They fought all year for this opportunity. This moment of redemption. This opportunity to win a title once again.
Game Six still haunts the Spurs. You could see it in Tim Duncan’s response to a David Aldridge question about playing the Heat once again: This time they are going to do it.
Rarely, teams get a chance for redemption in the NBA’s highest stage: the NBA Finals. It has not happened since the 1998 Finals with the Bulls facing the Jazz. We will get to those as we get set for Thursday’s Game One.
For now, the Spurs did what they needed to do. Even with Tony Parker missing the second half with a sore left ankle. Even with the fact the Spurs had been blown out in two previous trips to Oklahoma City in this series. This was going to be the Spurs statement.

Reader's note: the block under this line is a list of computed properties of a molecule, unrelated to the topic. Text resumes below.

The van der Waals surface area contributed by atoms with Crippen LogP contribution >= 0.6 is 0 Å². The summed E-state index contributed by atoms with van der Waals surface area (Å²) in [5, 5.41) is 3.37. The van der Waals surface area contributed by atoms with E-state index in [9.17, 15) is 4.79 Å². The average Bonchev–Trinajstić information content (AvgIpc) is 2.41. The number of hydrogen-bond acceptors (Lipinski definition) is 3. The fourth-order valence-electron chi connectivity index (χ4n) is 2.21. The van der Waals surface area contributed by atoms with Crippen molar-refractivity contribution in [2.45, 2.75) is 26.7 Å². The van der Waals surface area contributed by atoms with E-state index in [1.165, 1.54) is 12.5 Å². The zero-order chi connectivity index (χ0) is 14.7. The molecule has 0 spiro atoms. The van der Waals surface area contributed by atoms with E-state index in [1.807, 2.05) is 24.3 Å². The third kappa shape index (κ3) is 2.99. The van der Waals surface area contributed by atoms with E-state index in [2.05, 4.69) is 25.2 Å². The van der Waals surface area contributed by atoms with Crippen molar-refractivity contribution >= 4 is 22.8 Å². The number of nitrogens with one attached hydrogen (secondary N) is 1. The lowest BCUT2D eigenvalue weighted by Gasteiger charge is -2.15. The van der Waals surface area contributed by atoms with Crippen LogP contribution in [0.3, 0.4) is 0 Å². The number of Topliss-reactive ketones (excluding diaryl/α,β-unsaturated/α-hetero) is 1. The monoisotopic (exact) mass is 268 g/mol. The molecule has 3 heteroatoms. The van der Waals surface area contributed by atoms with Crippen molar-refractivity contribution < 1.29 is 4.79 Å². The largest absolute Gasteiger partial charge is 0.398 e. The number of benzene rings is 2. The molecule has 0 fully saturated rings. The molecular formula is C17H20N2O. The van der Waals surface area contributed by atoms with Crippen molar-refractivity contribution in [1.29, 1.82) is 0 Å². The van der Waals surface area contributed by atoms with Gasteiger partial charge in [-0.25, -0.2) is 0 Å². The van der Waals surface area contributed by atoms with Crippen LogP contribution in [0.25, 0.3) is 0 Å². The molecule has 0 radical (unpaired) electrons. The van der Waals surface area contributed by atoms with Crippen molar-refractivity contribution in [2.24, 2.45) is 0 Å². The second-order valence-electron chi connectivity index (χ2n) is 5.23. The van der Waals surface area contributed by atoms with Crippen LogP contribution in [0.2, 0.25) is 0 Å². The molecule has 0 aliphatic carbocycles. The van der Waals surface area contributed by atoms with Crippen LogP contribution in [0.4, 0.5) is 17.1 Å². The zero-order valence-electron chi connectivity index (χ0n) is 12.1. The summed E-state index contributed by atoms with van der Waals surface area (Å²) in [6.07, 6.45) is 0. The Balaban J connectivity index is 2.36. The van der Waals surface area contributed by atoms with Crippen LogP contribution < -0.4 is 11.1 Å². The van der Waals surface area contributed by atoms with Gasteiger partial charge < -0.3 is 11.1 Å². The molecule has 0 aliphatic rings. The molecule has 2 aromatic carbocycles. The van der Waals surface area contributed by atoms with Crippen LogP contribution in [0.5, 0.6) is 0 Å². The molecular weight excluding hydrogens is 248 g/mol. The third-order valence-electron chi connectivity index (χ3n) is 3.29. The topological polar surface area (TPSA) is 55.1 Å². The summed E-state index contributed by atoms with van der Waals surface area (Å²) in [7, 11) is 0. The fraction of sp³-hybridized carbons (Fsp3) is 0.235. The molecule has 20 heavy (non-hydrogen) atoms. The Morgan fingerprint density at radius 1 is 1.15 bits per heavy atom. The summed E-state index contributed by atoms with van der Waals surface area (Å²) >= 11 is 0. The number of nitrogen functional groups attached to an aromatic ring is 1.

A halftime deficit was gone quickly with Cory Joseph taking the reigns. The Thunder came back and forced overtime. The balance and execution won out over Kevin Durant and Russell Westbrook’s assault on the basket. That matters in a seven-game series, I guess.
San Antonio got 26 points off the bench from Boris Diaw. Yes, that Boris Diaw. Tim Duncan added 19 points and 15 rebounds. The Spurs pulled together once again.
The Thunder got 34 points from Russell Westbrook and 31 from Kevin Durant. They forced overtime and extended their season five more minutes. But down three points, Durant missed a 3-pointer. And then down four, Westbrook flung a wild 3-pointer over the backboard.
Scott Brooks took out his stars for one more appreciative applause. The Spurs mastery is simply too breathtaking. And they have one more series to go.